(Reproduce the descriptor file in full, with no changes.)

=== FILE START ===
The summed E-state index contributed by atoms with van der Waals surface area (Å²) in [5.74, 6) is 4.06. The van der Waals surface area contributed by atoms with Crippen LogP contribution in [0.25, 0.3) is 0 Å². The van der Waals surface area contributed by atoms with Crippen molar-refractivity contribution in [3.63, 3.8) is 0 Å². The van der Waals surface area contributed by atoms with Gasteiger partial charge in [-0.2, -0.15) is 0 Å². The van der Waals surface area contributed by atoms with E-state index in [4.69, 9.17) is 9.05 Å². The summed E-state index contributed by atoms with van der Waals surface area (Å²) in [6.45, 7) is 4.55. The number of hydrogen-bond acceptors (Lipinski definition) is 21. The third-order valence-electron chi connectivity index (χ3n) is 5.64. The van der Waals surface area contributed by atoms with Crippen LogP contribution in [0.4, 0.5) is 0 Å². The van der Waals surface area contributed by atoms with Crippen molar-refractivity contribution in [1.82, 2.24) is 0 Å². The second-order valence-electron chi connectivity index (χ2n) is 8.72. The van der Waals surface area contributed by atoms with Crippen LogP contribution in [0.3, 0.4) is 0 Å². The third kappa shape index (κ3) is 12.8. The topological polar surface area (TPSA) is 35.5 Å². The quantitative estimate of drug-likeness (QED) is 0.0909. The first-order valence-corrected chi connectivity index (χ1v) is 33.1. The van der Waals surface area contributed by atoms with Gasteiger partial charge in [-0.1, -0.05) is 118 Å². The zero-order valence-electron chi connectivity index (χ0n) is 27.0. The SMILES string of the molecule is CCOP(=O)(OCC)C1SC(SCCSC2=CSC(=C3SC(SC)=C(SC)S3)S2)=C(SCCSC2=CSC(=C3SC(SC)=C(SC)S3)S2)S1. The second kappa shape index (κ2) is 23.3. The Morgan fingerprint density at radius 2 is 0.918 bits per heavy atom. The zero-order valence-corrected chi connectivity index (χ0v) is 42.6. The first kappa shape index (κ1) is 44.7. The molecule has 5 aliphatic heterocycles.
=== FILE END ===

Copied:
The summed E-state index contributed by atoms with van der Waals surface area (Å²) in [5.74, 6) is 4.06. The van der Waals surface area contributed by atoms with Crippen LogP contribution in [0.25, 0.3) is 0 Å². The van der Waals surface area contributed by atoms with Crippen molar-refractivity contribution in [3.63, 3.8) is 0 Å². The van der Waals surface area contributed by atoms with Gasteiger partial charge in [-0.2, -0.15) is 0 Å². The van der Waals surface area contributed by atoms with E-state index in [4.69, 9.17) is 9.05 Å². The summed E-state index contributed by atoms with van der Waals surface area (Å²) in [6.45, 7) is 4.55. The number of hydrogen-bond acceptors (Lipinski definition) is 21. The third-order valence-electron chi connectivity index (χ3n) is 5.64. The van der Waals surface area contributed by atoms with Crippen LogP contribution in [0.4, 0.5) is 0 Å². The van der Waals surface area contributed by atoms with Crippen molar-refractivity contribution in [1.82, 2.24) is 0 Å². The second-order valence-electron chi connectivity index (χ2n) is 8.72. The van der Waals surface area contributed by atoms with Crippen LogP contribution in [0.3, 0.4) is 0 Å². The third kappa shape index (κ3) is 12.8. The topological polar surface area (TPSA) is 35.5 Å². The quantitative estimate of drug-likeness (QED) is 0.0909. The first-order valence-corrected chi connectivity index (χ1v) is 33.1. The van der Waals surface area contributed by atoms with Gasteiger partial charge in [-0.1, -0.05) is 118 Å². The zero-order valence-electron chi connectivity index (χ0n) is 27.0. The SMILES string of the molecule is CCOP(=O)(OCC)C1SC(SCCSC2=CSC(=C3SC(SC)=C(SC)S3)S2)=C(SCCSC2=CSC(=C3SC(SC)=C(SC)S3)S2)S1. The second kappa shape index (κ2) is 23.3. The Morgan fingerprint density at radius 2 is 0.918 bits per heavy atom. The zero-order valence-corrected chi connectivity index (χ0v) is 42.6. The first kappa shape index (κ1) is 44.7. The molecule has 5 aliphatic heterocycles.